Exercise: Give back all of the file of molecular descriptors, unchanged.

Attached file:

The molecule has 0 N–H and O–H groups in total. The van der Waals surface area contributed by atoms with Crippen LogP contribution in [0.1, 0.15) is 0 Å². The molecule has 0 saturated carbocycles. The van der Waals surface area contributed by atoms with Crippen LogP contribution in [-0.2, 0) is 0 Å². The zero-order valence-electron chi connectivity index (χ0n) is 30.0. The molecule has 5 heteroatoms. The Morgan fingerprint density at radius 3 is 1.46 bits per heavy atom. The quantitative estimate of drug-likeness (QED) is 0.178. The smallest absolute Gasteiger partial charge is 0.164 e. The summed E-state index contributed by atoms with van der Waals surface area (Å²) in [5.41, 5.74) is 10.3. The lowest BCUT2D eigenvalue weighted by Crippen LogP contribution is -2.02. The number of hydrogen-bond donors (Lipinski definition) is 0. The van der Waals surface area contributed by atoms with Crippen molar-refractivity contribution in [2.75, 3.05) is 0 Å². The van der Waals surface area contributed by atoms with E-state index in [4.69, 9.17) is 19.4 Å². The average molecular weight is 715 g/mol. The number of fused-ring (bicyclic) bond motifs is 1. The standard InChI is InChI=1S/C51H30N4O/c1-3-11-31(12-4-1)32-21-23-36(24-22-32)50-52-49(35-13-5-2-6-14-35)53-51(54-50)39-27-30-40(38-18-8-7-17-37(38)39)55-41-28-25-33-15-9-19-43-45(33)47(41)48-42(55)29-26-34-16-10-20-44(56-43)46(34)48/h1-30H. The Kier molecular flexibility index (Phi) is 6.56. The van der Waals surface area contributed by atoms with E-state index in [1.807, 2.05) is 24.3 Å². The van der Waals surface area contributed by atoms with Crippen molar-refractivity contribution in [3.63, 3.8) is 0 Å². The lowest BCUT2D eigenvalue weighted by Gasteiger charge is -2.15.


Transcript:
The molecule has 0 N–H and O–H groups in total. The van der Waals surface area contributed by atoms with Crippen LogP contribution in [0.1, 0.15) is 0 Å². The molecule has 0 saturated carbocycles. The van der Waals surface area contributed by atoms with Crippen LogP contribution in [-0.2, 0) is 0 Å². The zero-order valence-electron chi connectivity index (χ0n) is 30.0. The molecule has 5 heteroatoms. The Morgan fingerprint density at radius 3 is 1.46 bits per heavy atom. The quantitative estimate of drug-likeness (QED) is 0.178. The smallest absolute Gasteiger partial charge is 0.164 e. The summed E-state index contributed by atoms with van der Waals surface area (Å²) in [5.41, 5.74) is 10.3. The lowest BCUT2D eigenvalue weighted by Crippen LogP contribution is -2.02. The number of hydrogen-bond donors (Lipinski definition) is 0. The van der Waals surface area contributed by atoms with Crippen molar-refractivity contribution in [2.75, 3.05) is 0 Å². The van der Waals surface area contributed by atoms with E-state index in [4.69, 9.17) is 19.4 Å². The average molecular weight is 715 g/mol. The number of fused-ring (bicyclic) bond motifs is 1. The standard InChI is InChI=1S/C51H30N4O/c1-3-11-31(12-4-1)32-21-23-36(24-22-32)50-52-49(35-13-5-2-6-14-35)53-51(54-50)39-27-30-40(38-18-8-7-17-37(38)39)55-41-28-25-33-15-9-19-43-45(33)47(41)48-42(55)29-26-34-16-10-20-44(56-43)46(34)48/h1-30H. The Kier molecular flexibility index (Phi) is 6.56. The van der Waals surface area contributed by atoms with E-state index in [1.807, 2.05) is 24.3 Å². The van der Waals surface area contributed by atoms with Crippen molar-refractivity contribution in [3.63, 3.8) is 0 Å². The lowest BCUT2D eigenvalue weighted by Gasteiger charge is -2.15.